The Boring Company’s Las Vegas Convention Center Loop. Photography by Ethan Miller/Getty Images

Elon Musk may soon bring the Boring Company’s tunnels to Fort Lauderdale, Florida.

Fort Lauderdale has accepted a proposal from the Boring Company to build transportation tunnels that would bring people from downtown to the beach. “Other firms have 45 days to submit competing proposals,” Mayor Dean J. Trantalis tweeted earlier this week. “This could be a truly innovative way to reduce traffic congestion.” Some are skeptical about those claims. Founder Elon Musk has completed just one commercial tunneling project using high-speed “Loop” technology, which promised to ferry 16 passengers at a time 150 miles per hour in autonomous vehicles through underground tunnels, but in reality humans are driving plain electric cars 30–40 miles per hour in plain electric cars. 

The late Samsung chairman Lee Kun-hee’s art collection will receive its own museum.

Though it was previously announced that the late Samsung Group chairman Lee Kun-hee’s art collection of more than 23,000 works would be dispersed throughout public institutions in South Korea, the country’s minister of culture, sports, and tourism has decided to build a new museum dedicated solely to his collection. “There is a need to build a new art hall to better manage the donated art collection and study [it],” Hwang Hee said at a press conference. The venue’s tentative name will be called the Lee Kun-hee Donation Hall, but for those who can’t wait for the $88 million museum to be built, some pieces will appear at the National Museum of Korea and the Museum of Modern and Contemporary Art; traveling exhibitions are being planned for the Los Angeles County Museum of Art and the Metropolitan Museum of Art.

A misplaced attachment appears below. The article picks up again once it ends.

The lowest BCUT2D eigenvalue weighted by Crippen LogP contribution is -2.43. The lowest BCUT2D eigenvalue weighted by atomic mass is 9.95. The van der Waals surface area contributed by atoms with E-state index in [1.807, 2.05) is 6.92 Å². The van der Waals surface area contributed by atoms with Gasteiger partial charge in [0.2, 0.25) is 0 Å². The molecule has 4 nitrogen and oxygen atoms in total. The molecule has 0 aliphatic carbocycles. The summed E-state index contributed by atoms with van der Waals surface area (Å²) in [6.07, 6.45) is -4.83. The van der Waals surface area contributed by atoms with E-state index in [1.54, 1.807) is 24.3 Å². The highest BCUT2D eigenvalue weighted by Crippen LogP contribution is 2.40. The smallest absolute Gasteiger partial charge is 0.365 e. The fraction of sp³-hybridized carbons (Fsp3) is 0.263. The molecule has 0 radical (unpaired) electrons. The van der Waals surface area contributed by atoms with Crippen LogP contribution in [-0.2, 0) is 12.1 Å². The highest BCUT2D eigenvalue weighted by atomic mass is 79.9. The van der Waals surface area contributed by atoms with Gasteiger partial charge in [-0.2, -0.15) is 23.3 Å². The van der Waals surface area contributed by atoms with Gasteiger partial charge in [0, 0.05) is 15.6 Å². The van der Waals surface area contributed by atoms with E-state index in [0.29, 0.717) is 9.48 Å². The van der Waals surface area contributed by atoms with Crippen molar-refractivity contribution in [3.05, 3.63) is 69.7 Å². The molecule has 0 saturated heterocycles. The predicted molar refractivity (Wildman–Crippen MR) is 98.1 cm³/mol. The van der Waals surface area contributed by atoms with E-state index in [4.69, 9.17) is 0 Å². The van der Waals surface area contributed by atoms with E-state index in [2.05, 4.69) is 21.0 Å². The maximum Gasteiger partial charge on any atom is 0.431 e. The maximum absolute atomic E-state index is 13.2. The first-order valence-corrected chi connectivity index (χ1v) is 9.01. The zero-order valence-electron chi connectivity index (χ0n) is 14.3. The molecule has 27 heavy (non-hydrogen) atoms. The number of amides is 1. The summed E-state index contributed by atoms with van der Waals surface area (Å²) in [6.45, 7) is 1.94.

Photography by Eric J. Smith